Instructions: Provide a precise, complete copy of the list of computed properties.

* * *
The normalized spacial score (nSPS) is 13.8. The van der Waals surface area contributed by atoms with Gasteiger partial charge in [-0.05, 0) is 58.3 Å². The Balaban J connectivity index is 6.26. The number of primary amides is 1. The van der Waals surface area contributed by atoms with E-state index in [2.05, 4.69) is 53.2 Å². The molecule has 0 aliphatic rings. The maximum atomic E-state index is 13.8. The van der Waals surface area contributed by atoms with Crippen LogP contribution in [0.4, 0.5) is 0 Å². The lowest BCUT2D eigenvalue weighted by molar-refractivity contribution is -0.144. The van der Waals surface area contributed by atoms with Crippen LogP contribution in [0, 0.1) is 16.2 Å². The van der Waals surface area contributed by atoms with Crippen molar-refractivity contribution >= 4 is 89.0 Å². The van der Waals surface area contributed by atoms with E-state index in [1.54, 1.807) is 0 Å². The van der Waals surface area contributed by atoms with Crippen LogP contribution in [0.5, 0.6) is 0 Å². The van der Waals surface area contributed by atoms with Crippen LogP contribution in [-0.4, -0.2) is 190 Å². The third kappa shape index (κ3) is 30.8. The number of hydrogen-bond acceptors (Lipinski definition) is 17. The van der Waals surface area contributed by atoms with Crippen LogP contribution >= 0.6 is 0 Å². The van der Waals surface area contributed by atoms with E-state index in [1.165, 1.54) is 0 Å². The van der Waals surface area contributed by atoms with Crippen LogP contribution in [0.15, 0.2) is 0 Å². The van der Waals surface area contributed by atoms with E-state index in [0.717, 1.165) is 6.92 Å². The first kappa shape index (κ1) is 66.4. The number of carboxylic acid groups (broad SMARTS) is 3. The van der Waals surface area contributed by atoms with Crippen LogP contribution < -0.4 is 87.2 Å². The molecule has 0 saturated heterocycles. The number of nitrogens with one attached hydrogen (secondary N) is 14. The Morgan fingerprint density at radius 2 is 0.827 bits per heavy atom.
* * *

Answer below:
The normalized spacial score (nSPS) is 13.8. The van der Waals surface area contributed by atoms with Gasteiger partial charge in [-0.05, 0) is 58.3 Å². The Balaban J connectivity index is 6.26. The number of primary amides is 1. The van der Waals surface area contributed by atoms with E-state index in [2.05, 4.69) is 53.2 Å². The molecule has 0 aliphatic rings. The maximum atomic E-state index is 13.8. The van der Waals surface area contributed by atoms with Crippen LogP contribution in [0.4, 0.5) is 0 Å². The lowest BCUT2D eigenvalue weighted by molar-refractivity contribution is -0.144. The van der Waals surface area contributed by atoms with Crippen LogP contribution in [0, 0.1) is 16.2 Å². The van der Waals surface area contributed by atoms with Crippen molar-refractivity contribution >= 4 is 89.0 Å². The van der Waals surface area contributed by atoms with E-state index in [1.54, 1.807) is 0 Å². The van der Waals surface area contributed by atoms with Crippen LogP contribution in [0.5, 0.6) is 0 Å². The van der Waals surface area contributed by atoms with Crippen LogP contribution in [-0.4, -0.2) is 190 Å². The third kappa shape index (κ3) is 30.8. The number of hydrogen-bond acceptors (Lipinski definition) is 17. The van der Waals surface area contributed by atoms with Crippen LogP contribution >= 0.6 is 0 Å². The van der Waals surface area contributed by atoms with E-state index in [1.165, 1.54) is 0 Å². The van der Waals surface area contributed by atoms with Crippen LogP contribution in [0.15, 0.2) is 0 Å². The van der Waals surface area contributed by atoms with E-state index in [0.717, 1.165) is 6.92 Å². The first kappa shape index (κ1) is 66.4. The number of carboxylic acid groups (broad SMARTS) is 3. The van der Waals surface area contributed by atoms with Crippen LogP contribution < -0.4 is 87.2 Å². The molecule has 0 saturated heterocycles. The number of nitrogens with one attached hydrogen (secondary N) is 14. The Morgan fingerprint density at radius 2 is 0.827 bits per heavy atom.